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No matter where you are in Canada, or what type or size of fire department you work for, there is a good chance that you could have an air ambulance respond to and land at your scene. When this occurs, there are some important safety considerations that need to be implemented to keep everyone safe on scene.

The air ambulance service trains regularly with the fire service to ensure that fire personnel are familiar with the protocols for helicopter landing and that first responders are comfortable working around an air ambulance. It might be a good idea to contact the air ambulance provider in your region to set up training time as part of your annual training plan.

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Photo 2: An air ambulance crew member, pictured here in a white flight helmet, will ensure that it is safe to approach the helicopter, and will escort rescuers to and from the helicopter.


 

When it arrives, the air ambulance will conduct its own scene survey, which will involve a low circular flight pattern over the incident scene. This survey is done to make sure the landing zone is the appropriate size, that there are no immediate hazards in the vicinity (such as electrical wires) and also to let everyone know that the air ambulance is going to land soon. An appropriate landing zone should measure 45.7 metres by 45.7 metres (150 feet by 150 feet). The ground needs to be solid – asphalt pavement or a concrete roadway – so that the helicopter will not sink into it when it lands. If the helicopter pilot determines that the landing zone is not adequate, he or she will choose an area that is.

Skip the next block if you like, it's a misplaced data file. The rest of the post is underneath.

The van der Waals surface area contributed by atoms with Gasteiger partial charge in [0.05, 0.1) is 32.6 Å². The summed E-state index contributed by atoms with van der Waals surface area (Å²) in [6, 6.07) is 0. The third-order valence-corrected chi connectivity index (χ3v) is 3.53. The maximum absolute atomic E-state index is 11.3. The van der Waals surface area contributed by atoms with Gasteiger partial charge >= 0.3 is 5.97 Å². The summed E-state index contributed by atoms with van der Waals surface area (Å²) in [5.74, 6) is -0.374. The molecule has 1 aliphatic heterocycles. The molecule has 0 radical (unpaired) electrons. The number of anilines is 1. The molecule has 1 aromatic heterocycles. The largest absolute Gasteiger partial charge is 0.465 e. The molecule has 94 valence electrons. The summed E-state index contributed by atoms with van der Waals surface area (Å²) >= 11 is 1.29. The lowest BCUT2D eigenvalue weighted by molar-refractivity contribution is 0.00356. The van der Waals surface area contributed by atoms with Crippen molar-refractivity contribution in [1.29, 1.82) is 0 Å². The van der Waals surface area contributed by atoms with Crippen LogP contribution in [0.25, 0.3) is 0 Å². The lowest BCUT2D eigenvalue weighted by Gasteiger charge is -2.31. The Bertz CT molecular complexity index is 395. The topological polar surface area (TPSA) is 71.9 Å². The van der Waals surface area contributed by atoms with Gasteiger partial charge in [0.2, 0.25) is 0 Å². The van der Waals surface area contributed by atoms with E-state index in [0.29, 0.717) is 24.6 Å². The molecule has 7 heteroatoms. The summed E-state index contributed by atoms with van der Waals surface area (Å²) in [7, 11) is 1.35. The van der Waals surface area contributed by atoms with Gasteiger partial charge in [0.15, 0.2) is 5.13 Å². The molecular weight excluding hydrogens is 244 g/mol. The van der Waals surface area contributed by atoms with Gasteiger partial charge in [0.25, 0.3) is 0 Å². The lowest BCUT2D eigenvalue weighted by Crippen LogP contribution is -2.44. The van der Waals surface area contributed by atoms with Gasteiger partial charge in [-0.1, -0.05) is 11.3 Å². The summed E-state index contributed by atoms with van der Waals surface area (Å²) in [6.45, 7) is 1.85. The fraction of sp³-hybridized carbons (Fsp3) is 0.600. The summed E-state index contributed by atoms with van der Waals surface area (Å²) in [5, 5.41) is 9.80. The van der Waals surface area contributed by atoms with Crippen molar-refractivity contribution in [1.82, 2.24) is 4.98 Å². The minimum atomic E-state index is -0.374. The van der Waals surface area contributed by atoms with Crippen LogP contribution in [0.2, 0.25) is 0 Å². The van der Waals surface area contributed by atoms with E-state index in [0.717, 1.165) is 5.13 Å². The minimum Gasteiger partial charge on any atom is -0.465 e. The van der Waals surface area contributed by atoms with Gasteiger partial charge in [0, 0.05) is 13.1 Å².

The pilot will be in constant communication with a landing-zone officer prior to landing. The landing-zone officer can be any firefighter, police officer or EMS personnel. If you are chosen for this task, be sure to communicate clearly and effectively with the pilot. You will need to identify yourself as the landing-zone officer so that the pilot will know with whom he or she is speaking. Give the pilot precise directions to the landing zone and any of your observations as the pilot is landing the air ambulance so that he or she knows exactly what to expect on the ground. Observations can include landmarks around the landing area, overhead hazards and wind direction.